We persist towards. We resist against.
In a ubiquitous media environment, where our technologies ask for more and more of our fleeting attention, it seems challenging to stay committed to an idea, an issue, a moment. Connective technologies have succeeded in disconnect us. They have splintered our communities, polarized our politics, and normalized spectacle in our information feeds. The same online networks that once touted their collaborative potential now provide sensational content to like-minded groups, perpetuate polarizing viewpoints, spread false information, and seed distrust in the very institutions we rely on for functioning civic societies. This distrust has pervaded our media institutions above all others. The core functions of information systems are now under attack, and the weaponization of fake news by political and public leaders has further eroded such trust. Journalists, meanwhile, are losing the trust of communities who find refuge and solace in the validation of information by peers online.
It is within this context that over 75 aspiring journalists, media makers and activists gathered alongside over 35 faculty and visiting scholars to re-imagine journalism. The participants in the 12th Salzburg Academy on Media and Global Change convened for 30 master lectures, workshops, and seminars, 5 salons, a screening series, over 40 reading groups, 2 excursions, and over 20 hours of dedicated time to work in self-facilitated groups to build responses to the problem of distrust in our journalism and media institutions.
What emerged from these three weeks is the commitment to a process where passionate people from around the world work intensely to experiment with media models and practices that seed interaction, care, imagination and dialog. In just over 20 hours of dedicated time to creating a digital publication, the 2018 Salzburg Academy on Media and Global Change cohort created PERSIST: NEW IDEAS FOR JOURNALISM IN AN AGE OF DISTRUST. The publication features 6 chapters, which offer transmedia narratives that experiment with new approaches to storytelling and journalism that inspire care, community, and meaningful human engagement in an age of digital abundance.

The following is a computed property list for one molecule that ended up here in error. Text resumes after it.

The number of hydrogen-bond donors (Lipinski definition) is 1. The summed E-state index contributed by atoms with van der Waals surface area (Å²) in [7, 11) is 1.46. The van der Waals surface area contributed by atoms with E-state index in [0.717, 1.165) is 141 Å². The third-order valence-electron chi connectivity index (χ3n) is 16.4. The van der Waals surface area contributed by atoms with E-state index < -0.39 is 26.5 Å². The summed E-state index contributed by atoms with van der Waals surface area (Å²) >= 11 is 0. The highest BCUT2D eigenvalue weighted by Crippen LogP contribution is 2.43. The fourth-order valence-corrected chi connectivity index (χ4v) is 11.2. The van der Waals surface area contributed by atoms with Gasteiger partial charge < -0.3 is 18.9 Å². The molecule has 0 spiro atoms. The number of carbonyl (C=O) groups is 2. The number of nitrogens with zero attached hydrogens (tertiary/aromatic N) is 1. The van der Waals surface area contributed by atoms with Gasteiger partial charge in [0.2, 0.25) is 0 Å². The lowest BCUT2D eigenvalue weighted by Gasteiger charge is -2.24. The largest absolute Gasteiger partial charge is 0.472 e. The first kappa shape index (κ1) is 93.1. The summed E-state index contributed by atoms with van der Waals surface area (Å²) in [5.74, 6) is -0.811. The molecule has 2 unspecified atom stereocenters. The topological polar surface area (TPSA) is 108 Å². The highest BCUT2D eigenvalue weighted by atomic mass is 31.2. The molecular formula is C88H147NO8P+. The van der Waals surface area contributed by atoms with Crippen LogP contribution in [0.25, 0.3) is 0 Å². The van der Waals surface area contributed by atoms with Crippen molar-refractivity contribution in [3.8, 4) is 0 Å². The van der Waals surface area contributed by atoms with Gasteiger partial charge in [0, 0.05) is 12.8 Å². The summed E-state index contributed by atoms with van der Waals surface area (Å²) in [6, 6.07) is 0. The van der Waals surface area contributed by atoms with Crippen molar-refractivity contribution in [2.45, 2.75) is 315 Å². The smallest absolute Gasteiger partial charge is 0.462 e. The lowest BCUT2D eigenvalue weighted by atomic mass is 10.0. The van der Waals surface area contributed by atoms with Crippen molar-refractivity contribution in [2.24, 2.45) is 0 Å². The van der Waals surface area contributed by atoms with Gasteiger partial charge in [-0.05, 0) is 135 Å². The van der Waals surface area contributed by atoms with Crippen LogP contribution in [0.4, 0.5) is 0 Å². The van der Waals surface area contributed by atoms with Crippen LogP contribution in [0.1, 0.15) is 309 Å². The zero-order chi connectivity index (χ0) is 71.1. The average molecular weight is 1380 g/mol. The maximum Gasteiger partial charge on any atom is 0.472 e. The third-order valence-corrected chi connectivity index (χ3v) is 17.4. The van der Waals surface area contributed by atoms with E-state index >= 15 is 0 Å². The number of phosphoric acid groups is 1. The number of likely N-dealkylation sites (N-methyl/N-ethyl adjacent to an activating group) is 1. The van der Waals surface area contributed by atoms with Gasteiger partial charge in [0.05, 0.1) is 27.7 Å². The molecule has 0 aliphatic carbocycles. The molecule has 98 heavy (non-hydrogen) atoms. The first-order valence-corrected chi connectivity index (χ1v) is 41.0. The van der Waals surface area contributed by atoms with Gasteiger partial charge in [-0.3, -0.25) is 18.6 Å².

Each of the chapters features multimedia content, from platforms and apps to games, facilitations and prototypes, that collectively ask us to re-insert the “human” in our media systems. Students explored concepts of imagination, culture, and care in their work, and build models that work to bridge divides that exist across cultures, across borders, and across platforms.
The term persist signifies both the effort of the group process that resulted in this publication, and the effort that it will take to combat the culture of distrust within and across our online networks. Persistence is understood in our work as striving to achieve a civic minded standpoint, where we recognize our shared social location, and exercise empathy for others through a collective struggle for meaningful dialog and engagement in the world. We apply persistence to our re-imagining of a journalism ecosystem that is guided by embrace a sincere commitment to bridging gaps between institutions and the communities in which they are embedded; and possess an overarching goal of contributing to the creation of emergent publics possessing the capacity and motivation to ably address the conditions of the day. In this way, we persist towards a better future, and not against intractable obstacles.
Explore the collective work of our 2018 Salzburg Academy on Media & Global Change cohort.